An amusing and, yes, silly name for a fairly obscure sub-genre of independent music which can nonetheless be quite descriptive and quite useful in terms of making connections between particular bands (this is how I find new music these days - by following pointers from band to band..."If you like X you might be into Y, they have a kind of math rock thing going"). A fun phrase when used tongue-in-cheek - try also "these guys are totally mathy."

You have to have a sense of humour about these things.

In trying to justify the use of a term like math rock, I would point out that mathematics can be seen as being concerned primarily with structure, in particular complex structures. Similarly, with bands labelled as math rock, there is an emphasis on composition, on musical structure, in particular the creation of complex and/or unusual song structures, progressions, dynamics, melodies etc. Math rock can also involve sudden or multiple time changes, tight performance, multiple layers of rhythm (be prepared to experience the drumkit as an instrument in its own right - making and time rather than just keeping it) and melody, experiments with tonality, dissonance etc. The "rock" bit is due to the fact that good math rock, while being 'clever', can still kick you onto your ass with its energy.

Math rock is often purely instrumental, lyrics viewed as an unnecessary distraction from the music. If you want words, go read some poetry.

Following are some bands I would characterise as definitively math rock, and some which just seem appropriate to mention in this context:

All these bands are excellent and many have web pages with MP3s available. Try for starters.

I have noticed a trend within math rock type bands which involves giving songs elaborate, convoluted, weird, smartass and long names, possibly as a means of textual output otherwise deprived due to the absence of lyrics. Examples follow.

Don Caballero are notorious for this and deserve a section of their own:

  • Fire back about your new baby's sex
  • Haven't lived afro pop
  • You drink a lot of coffee for a teenager
  • Details on how to get ICEMAN on your license plate
  • A lot of people tell me I have a fake british accent
  • Let's face it pal, you didn't need that eye surgery
  • In the absence of strong evidence to the contrary, one may step out of the way of the charging bull
  • Rollerblade Success Story
  • Dick Suffers is furious with you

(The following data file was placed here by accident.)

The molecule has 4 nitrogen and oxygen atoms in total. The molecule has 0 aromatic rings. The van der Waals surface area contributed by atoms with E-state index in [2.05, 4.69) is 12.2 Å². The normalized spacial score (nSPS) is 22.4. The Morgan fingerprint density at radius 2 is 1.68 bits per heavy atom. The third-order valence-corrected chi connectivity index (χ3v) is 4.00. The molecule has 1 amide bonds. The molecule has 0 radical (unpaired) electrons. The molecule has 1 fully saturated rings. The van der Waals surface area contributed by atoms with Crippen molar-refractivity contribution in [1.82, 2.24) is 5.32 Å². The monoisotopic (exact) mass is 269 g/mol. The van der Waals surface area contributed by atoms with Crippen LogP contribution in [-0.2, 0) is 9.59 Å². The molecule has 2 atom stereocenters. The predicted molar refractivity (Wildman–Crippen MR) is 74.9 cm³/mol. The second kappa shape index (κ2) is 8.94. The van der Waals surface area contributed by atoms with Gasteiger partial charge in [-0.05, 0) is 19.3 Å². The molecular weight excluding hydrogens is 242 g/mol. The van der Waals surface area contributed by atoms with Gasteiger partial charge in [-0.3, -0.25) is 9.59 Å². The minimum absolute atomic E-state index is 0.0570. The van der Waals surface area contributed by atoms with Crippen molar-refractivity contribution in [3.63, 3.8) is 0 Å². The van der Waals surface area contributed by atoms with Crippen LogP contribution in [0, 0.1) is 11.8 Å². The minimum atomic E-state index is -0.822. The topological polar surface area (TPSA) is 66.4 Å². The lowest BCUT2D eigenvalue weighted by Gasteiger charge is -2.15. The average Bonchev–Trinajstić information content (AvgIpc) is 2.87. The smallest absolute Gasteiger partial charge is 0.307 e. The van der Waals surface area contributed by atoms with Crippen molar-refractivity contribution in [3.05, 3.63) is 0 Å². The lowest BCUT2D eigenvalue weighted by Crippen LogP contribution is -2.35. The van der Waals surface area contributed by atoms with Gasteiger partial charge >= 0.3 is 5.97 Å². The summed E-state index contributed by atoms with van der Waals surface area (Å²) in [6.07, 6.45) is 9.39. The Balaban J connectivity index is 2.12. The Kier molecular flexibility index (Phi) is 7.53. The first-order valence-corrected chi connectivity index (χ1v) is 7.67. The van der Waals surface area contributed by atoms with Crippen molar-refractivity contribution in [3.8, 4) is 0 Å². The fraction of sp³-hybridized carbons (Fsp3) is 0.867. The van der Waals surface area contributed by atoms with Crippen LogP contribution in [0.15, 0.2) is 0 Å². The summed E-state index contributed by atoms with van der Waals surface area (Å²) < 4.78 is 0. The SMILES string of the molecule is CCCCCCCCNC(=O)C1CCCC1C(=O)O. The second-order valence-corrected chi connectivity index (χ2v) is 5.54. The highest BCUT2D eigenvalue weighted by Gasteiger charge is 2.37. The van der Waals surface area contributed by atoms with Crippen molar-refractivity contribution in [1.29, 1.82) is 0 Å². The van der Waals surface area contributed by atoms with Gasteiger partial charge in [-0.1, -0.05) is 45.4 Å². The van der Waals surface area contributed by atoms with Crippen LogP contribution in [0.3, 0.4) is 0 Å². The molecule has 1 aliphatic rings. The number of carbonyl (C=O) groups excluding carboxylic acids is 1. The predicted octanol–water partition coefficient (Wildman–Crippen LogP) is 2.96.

• No one gives a hoot about FAU-ASS nonsense
  • Please Tokio, please THIS IS TOKIO
  • P,P,P, antless
  • Bears see things pretty much the way they are

Storm & Stress (related to Don Cab, not really math rock but who the hell really knows what):

  • We Write Threnodies. We Write With Explosions
  • Today Is Totally Crashing And Stunned In Bright Lights
  • Dance 'Til Record Skips Like Passengers Shift On Take Off
  • Guitar Cabinet Stack Way High Is Freedom or Gravity Gives Us Rhythm
  • An Address That Was To Skip Ahead Of The Gallop Of Its Own Sperm and Eggs And Wait For Itself In The Future: Letter To 2096
  • The Sky's The Ground, The Bombs Are Plants, And We're The Sun, Love
  • Meet Me In The Space They Stare At Leaving Their Seat During A Show
  • It Takes A Million Years To Become Diamonds So Let's Just Burn Like Coal Until The Sky's Black with Smoke
  • Perpetuate The Beautiful
  • Forever, Like Anti-Oxidants

Assorted others:

  • Stomachache due to the sincere belief that the rest of my band is trying to kill me (Rumah Sakit)
  • Peggy, you have a phone call, Peggy (Chisel Drill Hammer)
  • Look at that table and make it spin in your head (Lynx)
  • MacGyver University (Is)
  • Tooth-fairy Retribution Manifesto (Rodan)
  • Look at that car, it's full of balloons! (A Minor Forest)
  • Dear Spirit, I'm in France (Oxes)

You get the idea.

Well. The Sex Pistols killed progressive rock, and the remainder acts (Marillion and its clones, Pendragon, IQ) were rather commercial. Artistic pretensions in rock music moved into the post-punk arena. Math rock is an extremely complex form of emo-rock, which is a punk offshoot that is not punk anymore. Math rock is where post-punk intersects with progressive rock.

"Math Rock" is a term used to describe a kind of indie music which emerged in the late 80's; I'm not sure who coined the term. Math Rock can be described (as one reviewer put it) "prog rock with overdue student loan payments". The music is deliberately complicated, and usually fuses together elements that normally would not work together... guitarists usually work on small "moments" of sound rather than focus on solos; bass work is sometimes influenced by dub, and the drums are usually syncopated. The singers in Math Rock bands usually whisper their vocals. Some bands use extreme shifts in volume (though oddly, almost never tempo) to create emotional force in the music. Math Rock bands also tend to be short lived, and the "scene" has consisted (for a number of years) of musicians who have played in each other's bands at various points. Others have gone on to form a few modern chamber music bands. The general consensus is that math rock's defining album is Slint's Spiderland. Some other bands: Rex, June of '44 ("Four Great Points" is my favorite math rock record), the For Carnation. Some of the "chamber music" bands: Rachel's, Godspeed you Black Emperor!, Windsor for the Derby.

It is worth noting that, with few exceptions, it hasn't had much of an impact outside of itself.

This was previously submitted to the Silence list, and has been posted on

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